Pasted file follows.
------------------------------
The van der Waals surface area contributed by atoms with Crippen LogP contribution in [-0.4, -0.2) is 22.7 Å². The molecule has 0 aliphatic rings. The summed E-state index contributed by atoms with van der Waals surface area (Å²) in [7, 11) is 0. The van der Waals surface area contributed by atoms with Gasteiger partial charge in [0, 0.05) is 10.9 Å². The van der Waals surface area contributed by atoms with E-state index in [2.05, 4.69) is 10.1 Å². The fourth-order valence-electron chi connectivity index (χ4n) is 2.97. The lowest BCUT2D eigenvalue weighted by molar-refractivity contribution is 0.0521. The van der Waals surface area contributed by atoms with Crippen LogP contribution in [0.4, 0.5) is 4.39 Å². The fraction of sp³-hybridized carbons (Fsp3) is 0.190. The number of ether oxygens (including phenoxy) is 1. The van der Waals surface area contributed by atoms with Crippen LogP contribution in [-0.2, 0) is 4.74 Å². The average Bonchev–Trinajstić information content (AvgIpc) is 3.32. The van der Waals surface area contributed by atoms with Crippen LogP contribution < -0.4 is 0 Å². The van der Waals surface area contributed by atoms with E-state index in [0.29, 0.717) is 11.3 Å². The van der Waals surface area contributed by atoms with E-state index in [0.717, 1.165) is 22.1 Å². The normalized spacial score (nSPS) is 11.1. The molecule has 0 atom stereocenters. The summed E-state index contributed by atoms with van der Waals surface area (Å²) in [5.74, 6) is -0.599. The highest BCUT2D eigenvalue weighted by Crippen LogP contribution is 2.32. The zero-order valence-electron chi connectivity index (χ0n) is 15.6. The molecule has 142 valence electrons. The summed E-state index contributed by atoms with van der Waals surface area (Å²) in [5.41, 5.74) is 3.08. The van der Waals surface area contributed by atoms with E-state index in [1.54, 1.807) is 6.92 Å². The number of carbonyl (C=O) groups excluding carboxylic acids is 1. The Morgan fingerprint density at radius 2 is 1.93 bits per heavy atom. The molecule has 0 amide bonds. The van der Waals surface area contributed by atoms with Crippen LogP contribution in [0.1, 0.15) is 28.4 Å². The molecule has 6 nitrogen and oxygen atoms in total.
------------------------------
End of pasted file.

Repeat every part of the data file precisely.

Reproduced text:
The van der Waals surface area contributed by atoms with Crippen LogP contribution in [-0.4, -0.2) is 22.7 Å². The molecule has 0 aliphatic rings. The summed E-state index contributed by atoms with van der Waals surface area (Å²) in [7, 11) is 0. The van der Waals surface area contributed by atoms with Gasteiger partial charge in [0, 0.05) is 10.9 Å². The van der Waals surface area contributed by atoms with E-state index in [2.05, 4.69) is 10.1 Å². The fourth-order valence-electron chi connectivity index (χ4n) is 2.97. The lowest BCUT2D eigenvalue weighted by molar-refractivity contribution is 0.0521. The van der Waals surface area contributed by atoms with Crippen LogP contribution in [0.4, 0.5) is 4.39 Å². The fraction of sp³-hybridized carbons (Fsp3) is 0.190. The number of ether oxygens (including phenoxy) is 1. The van der Waals surface area contributed by atoms with Crippen LogP contribution in [-0.2, 0) is 4.74 Å². The average Bonchev–Trinajstić information content (AvgIpc) is 3.32. The van der Waals surface area contributed by atoms with Crippen LogP contribution < -0.4 is 0 Å². The van der Waals surface area contributed by atoms with E-state index in [0.29, 0.717) is 11.3 Å². The van der Waals surface area contributed by atoms with E-state index in [0.717, 1.165) is 22.1 Å². The normalized spacial score (nSPS) is 11.1. The molecule has 0 atom stereocenters. The summed E-state index contributed by atoms with van der Waals surface area (Å²) in [5.74, 6) is -0.599. The highest BCUT2D eigenvalue weighted by Crippen LogP contribution is 2.32. The zero-order valence-electron chi connectivity index (χ0n) is 15.6. The molecule has 142 valence electrons. The summed E-state index contributed by atoms with van der Waals surface area (Å²) in [5.41, 5.74) is 3.08. The van der Waals surface area contributed by atoms with E-state index in [1.54, 1.807) is 6.92 Å². The number of carbonyl (C=O) groups excluding carboxylic acids is 1. The Morgan fingerprint density at radius 2 is 1.93 bits per heavy atom. The molecule has 0 amide bonds. The van der Waals surface area contributed by atoms with Crippen LogP contribution in [0.1, 0.15) is 28.4 Å². The molecule has 6 nitrogen and oxygen atoms in total.